CU hosts annual WASH symposium


Access to clean water and sanitation is integral to global health, and yet in some parts of the world it is often considered a luxury. As of 2015, 32 percent of the global population still lack facilities such as a flush toilets or hygienic pit latrines, according to UNICEF, although 2.1 billion people have gained access to an improved form of sanitation since 1990. And while the United Nation’s millennium development target for drinking water was met in 2010, 9 percent of the global population still does not have access to safe drinking water.

Global water, sanitation and hygiene (WASH) projects focus on creating sustainable solutions to shrink this gap. Closer to home, 14 University of Colorado students who all share an interest in WASH created a two-day symposium with speakers from across the globe.

Riley Mulhern is one of the graduate students helping to plan the event, and it is Mulhern’s second year doing so. Last year the symposium was dedicated entirely to sustainable development goals that had been released by the UN. This year’s event will focus on non-residential WASH, urban WASH and market-based approaches to fund such projects.

Riley Mulhern conducting bacterial research on a water sample in Nicaragua.
Riley Mulhern conducting bacterial research on a water sample in Nicaragua. Courtesy of Zapata Ramirez, Nuevas Esperanzas

“The goal of the symposium every year is to set up a platform for sharing and expanding that knowledge in WASH so even the unaware freshman or sophomore who is just now hearing about some of this stuff or the 30-year professional both get something out of it,” Mulhern says. “Some of that process of bringing a diverse group together is what moves the sector forward, that sense of collaboration — even if it’s with these people who are all professionals and experts, or if it’s across the spectrum — I think it provides a stepping stone for the future of WASH.”

As an undergraduate at Wheaton College, Mulhern traveled to Nicaragua for a six-month internship with Nuevas Esperanzas, an organization that focuses on water resources and food security. He lived in a village that relied on ground water that had been naturally poisoned with arsenic from the Telica Volcano. During his time there, he helped build a 3.7-kilometer pipeline to bring untainted water downstream to the community.

Mulhern views his current research on treating wastewater as a stepping stone in gaining technical skills that would allow him to do his dream work later on.

“I really want to be in some sort of field that I’m addressing issues of social justice, and to me, lack of access to water sanitation is a social justice issue,” Mulhern says. “And the solution isn’t always technical either. It isn’t always we need better technology, which is some of what we’re going to talk about at the symposium; is it a technical issue, or is it a service delivery issue, which is more social justice oriented.”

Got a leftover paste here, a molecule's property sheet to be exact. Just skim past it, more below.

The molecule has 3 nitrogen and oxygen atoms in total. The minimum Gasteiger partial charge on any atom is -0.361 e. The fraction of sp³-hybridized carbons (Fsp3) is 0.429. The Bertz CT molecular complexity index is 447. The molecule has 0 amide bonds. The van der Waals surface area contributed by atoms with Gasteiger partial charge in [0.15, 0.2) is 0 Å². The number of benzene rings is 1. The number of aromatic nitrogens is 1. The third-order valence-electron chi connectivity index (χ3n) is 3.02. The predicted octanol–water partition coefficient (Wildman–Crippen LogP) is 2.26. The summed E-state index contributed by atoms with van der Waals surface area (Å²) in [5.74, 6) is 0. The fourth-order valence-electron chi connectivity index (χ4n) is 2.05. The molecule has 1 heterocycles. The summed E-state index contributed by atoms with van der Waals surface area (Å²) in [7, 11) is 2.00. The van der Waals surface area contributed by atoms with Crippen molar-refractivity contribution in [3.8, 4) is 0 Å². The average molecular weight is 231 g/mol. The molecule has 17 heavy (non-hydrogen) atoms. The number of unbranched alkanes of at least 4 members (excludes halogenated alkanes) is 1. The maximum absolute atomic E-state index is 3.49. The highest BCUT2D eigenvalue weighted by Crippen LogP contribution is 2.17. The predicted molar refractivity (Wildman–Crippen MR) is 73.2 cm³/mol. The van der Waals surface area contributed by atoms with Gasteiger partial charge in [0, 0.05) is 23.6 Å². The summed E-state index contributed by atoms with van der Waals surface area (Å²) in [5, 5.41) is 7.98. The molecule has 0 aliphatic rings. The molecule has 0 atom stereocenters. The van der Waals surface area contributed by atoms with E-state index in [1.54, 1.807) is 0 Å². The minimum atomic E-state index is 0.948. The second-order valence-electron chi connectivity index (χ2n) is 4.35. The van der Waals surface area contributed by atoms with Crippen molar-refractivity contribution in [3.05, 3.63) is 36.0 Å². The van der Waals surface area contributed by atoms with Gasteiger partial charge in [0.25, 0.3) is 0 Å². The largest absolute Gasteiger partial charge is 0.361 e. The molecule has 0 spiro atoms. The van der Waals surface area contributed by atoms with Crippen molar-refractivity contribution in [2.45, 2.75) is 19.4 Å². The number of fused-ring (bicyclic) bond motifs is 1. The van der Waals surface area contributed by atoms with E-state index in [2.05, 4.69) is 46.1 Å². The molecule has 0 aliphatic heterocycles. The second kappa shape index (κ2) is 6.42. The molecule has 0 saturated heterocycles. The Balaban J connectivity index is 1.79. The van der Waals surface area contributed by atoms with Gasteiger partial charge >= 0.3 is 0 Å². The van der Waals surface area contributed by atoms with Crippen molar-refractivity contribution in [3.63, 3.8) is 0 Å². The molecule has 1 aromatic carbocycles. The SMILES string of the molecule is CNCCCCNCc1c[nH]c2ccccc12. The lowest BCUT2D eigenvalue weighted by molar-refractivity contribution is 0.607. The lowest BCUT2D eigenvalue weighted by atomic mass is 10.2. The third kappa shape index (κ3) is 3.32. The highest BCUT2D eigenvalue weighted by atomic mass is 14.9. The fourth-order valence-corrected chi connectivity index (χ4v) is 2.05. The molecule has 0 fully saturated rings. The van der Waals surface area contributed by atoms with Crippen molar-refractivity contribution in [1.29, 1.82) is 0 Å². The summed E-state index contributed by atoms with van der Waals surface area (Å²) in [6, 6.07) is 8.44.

Several villagers in Nicaragua work to connect the pipeline that will bring safe drinking water to their community.
Several villagers in Nicaragua work to connect the pipeline that will bring safe drinking water to their community. Riley Mulhern

For Shaye Palagi, another member of the symposium planning committee who is getting a Ph.D. in civil engineering, her interest in WASH came during her study-abroad experience in Singapore.

“I traveled all throughout Southeast Asia, and to be honest, I used some really bad toilets, and I went to the bathroom in some really horrible places,” she says. “I’ve physically lived what it’s like, lived without adequate sanitation, but I only lived it for a week at a time. I can’t imagine living with inadequate sanitation for a lifetime. … Adequate sanitation is a human right, and for me it was realizing it is not everywhere; it’s not a given in most places of the world.”

She currently serves in the Colorado Air National Guard where she has seen the ability to drop reverse osmosis units anywhere in the world, providing safe drinking water within 48 hours. Attending, and then planning the WASH symposium is a way Palagi found to incorporate her engineering degree into a broader education.

While the process of bringing in speakers can seem like courting with little to offer — the team can only pay for some of the speakers’ travel expenses with a grant they receive from the Engineering Excellence Fund — CU Boulder’s reputation usually works.

“Our speakers come back year after year because it’s not your stuffy, wear a tie, normal conference where you have to watch what you say,” Palagi says. “We actually encourage discord in a way. We encourage people to say what they mean and get a little feisty, and the speakers really appreciate that.”

And it’s these lively discussions that are at the heart of CU’s WASH symposium. While significant progress has been made in the field over the last few decades, there’s still a long way to go. Almost one-tenth of the world’s diseases and 6 percent of all deaths could be prevented with adequate sanitation, better hygiene and improved water supply, according to the World Health Organization. While a two-day conference cannot create the solutions, the WASH symposium interjects this dialogue into students’ daily lives, exciting some to go work in the WASH sector and begin to solve these issues.

On the Bill: 2016 Colorado WASH Symposium. 9 a.m.–5 p.m. March 1-2, Sustainability, Energy and Environment Complex, 4001 Discovery Drive, Boulder. Free.


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